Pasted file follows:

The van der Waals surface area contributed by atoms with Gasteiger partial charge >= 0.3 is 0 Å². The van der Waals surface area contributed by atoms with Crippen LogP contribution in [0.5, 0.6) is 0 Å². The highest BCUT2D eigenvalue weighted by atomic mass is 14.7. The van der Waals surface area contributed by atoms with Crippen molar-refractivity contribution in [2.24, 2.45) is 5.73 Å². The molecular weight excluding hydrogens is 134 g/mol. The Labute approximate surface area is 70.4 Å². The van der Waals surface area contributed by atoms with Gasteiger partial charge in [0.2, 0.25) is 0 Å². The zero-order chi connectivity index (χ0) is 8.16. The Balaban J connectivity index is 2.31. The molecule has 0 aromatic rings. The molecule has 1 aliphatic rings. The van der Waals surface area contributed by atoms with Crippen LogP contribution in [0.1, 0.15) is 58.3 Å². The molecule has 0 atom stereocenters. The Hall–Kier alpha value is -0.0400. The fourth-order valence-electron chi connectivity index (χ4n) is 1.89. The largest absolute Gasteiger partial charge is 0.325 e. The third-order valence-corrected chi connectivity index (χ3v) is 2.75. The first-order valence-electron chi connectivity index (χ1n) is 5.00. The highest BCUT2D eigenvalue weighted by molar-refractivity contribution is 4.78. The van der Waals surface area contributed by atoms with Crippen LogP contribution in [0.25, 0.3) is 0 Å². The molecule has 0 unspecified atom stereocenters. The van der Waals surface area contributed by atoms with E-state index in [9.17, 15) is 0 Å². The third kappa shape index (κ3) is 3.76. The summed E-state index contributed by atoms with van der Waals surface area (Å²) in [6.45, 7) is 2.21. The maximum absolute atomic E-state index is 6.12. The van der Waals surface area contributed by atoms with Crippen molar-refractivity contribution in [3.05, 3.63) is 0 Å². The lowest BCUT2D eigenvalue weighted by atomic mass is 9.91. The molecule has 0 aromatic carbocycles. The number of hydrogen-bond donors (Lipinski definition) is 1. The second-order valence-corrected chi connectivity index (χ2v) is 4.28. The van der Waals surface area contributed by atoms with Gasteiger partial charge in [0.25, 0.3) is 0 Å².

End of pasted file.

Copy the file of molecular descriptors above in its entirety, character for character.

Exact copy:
The van der Waals surface area contributed by atoms with Gasteiger partial charge >= 0.3 is 0 Å². The van der Waals surface area contributed by atoms with Crippen LogP contribution in [0.5, 0.6) is 0 Å². The highest BCUT2D eigenvalue weighted by atomic mass is 14.7. The van der Waals surface area contributed by atoms with Crippen molar-refractivity contribution in [2.24, 2.45) is 5.73 Å². The molecular weight excluding hydrogens is 134 g/mol. The Labute approximate surface area is 70.4 Å². The van der Waals surface area contributed by atoms with Gasteiger partial charge in [0.2, 0.25) is 0 Å². The zero-order chi connectivity index (χ0) is 8.16. The Balaban J connectivity index is 2.31. The molecule has 0 aromatic rings. The molecule has 1 aliphatic rings. The van der Waals surface area contributed by atoms with Crippen LogP contribution in [0.1, 0.15) is 58.3 Å². The molecule has 0 atom stereocenters. The Hall–Kier alpha value is -0.0400. The fourth-order valence-electron chi connectivity index (χ4n) is 1.89. The largest absolute Gasteiger partial charge is 0.325 e. The third-order valence-corrected chi connectivity index (χ3v) is 2.75. The first-order valence-electron chi connectivity index (χ1n) is 5.00. The highest BCUT2D eigenvalue weighted by molar-refractivity contribution is 4.78. The van der Waals surface area contributed by atoms with Crippen LogP contribution in [0.25, 0.3) is 0 Å². The molecule has 0 unspecified atom stereocenters. The van der Waals surface area contributed by atoms with E-state index in [9.17, 15) is 0 Å². The third kappa shape index (κ3) is 3.76. The summed E-state index contributed by atoms with van der Waals surface area (Å²) in [6.45, 7) is 2.21. The maximum absolute atomic E-state index is 6.12. The van der Waals surface area contributed by atoms with Crippen molar-refractivity contribution in [3.05, 3.63) is 0 Å². The lowest BCUT2D eigenvalue weighted by atomic mass is 9.91. The molecule has 0 aromatic carbocycles. The number of hydrogen-bond donors (Lipinski definition) is 1. The second-order valence-corrected chi connectivity index (χ2v) is 4.28. The van der Waals surface area contributed by atoms with Gasteiger partial charge in [0.25, 0.3) is 0 Å².